The aging network of pipes and sewers meant to channel excess water is simply unable to cope with the increased precipitation pouring from the skies. We know that. And more and more governments at all levels know it too.
Several provinces including Ontario and British Columbia have included adaptation as a key part of their climate change strategy. In some parts of the country, repair money is starting to flow. Nova Scotia, for example, is investing in adaptation through the Atlantic Climate Adaptation Solutions Project, a co-operative enterprise between the federal government and the Atlantic Provinces.
These are good signs – intergovernmental co-operation is critical.
The federal government’s recent announcement of a domestic climate change adaptation strategy and a pledge of close to $150 million to deal with the effects of climate change on our health, economy and security is another major first step.
While $150 million is a good start, it is not enough to address the adaptation problems our country faces. So our message to Ottawa is to take this commitment even further.
In December 2011, I met with Finance Minister Jim Flaherty in Summerside, PEI, during pre-2012-budget consultations. At that meeting, I encouraged Minister Flaherty and the federal government to undertake a focused effort to work with all other levels of government to improve water and wastewater infrastructure. Such focused, intergovernmental co-operation is critical to building our resilience to severe weather patterns, and to minimizing associated economic and insured losses.
The money spent on fixing problems pays off. A great Canadian example is the $63 million spent to build the Winnipeg Floodway back in the 1960s. Critics dubbed it “Duff’s Ditch” after then premier Duff Roblin who championed the project. But Duff had the last laugh – in the past 30 years, his “ditch” has been needed 20 times and saved $10 billion in damage.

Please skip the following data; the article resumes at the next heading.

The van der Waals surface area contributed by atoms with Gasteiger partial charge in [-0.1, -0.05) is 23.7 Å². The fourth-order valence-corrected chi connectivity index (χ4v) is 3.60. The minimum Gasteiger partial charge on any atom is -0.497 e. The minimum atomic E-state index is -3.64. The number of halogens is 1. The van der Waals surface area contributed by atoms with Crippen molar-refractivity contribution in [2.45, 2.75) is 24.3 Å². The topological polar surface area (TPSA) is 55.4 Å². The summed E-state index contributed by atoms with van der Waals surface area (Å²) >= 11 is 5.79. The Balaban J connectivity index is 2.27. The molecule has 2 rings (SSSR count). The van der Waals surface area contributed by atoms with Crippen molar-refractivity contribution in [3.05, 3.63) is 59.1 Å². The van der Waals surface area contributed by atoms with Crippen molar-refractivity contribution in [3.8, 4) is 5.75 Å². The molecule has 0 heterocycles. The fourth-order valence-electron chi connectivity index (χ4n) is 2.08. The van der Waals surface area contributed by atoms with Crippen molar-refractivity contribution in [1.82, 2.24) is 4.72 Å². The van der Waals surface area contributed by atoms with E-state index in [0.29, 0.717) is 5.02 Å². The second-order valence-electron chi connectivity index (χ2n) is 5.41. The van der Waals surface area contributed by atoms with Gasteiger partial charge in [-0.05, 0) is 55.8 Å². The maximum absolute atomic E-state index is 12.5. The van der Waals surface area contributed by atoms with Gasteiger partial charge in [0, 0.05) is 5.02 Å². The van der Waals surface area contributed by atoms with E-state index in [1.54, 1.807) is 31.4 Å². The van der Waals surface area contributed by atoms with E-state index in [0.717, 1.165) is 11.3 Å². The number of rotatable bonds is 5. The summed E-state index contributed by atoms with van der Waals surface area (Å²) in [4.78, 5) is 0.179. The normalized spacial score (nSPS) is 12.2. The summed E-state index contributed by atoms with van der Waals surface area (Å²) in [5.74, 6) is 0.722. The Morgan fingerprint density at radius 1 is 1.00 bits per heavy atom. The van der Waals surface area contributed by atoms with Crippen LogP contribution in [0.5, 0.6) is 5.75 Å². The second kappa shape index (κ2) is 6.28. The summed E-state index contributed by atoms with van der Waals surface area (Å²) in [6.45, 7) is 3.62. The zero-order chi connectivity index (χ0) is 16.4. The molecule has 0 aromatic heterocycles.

Many municipalities across the country – such as Halifax, Saint John, Fredericton, London, Winnipeg and Coquitlam – have already embraced adaptation, and are doing great work to make sure they are ready for severe weather.
Other municipalities would do well to follow their lead. When homes are flooded, when treasured possessions are lost, when lives are uprooted, it’s bad for individuals, it’s bad for communities and it’s bad for business.
In the face of increasing severe weather, every business must do its own due diligence and develop an enterprise-wide risk management process to ensure that it has adequate insurance coverage. It also must take appropriate steps to protect its facilities, its workers, its supply chain and other aspects of its operation from the damage caused by severe weather. But individual businesses can’t do it alone.
With a joint and concerted effort and with infrastructure improvement as our priority, we can make a difference together. I invite you to join our industry in facing and overcoming what may be our most pressing challenge of the 21st century.
Don Forgeron is President and CEO of Insurance Bureau of Canada. Insurance Bureau of Canada is the national industry association representing Canada’s private home, car and business insurers. Its member companies represent 90 per cent of the property and casualty insurance market in Canada.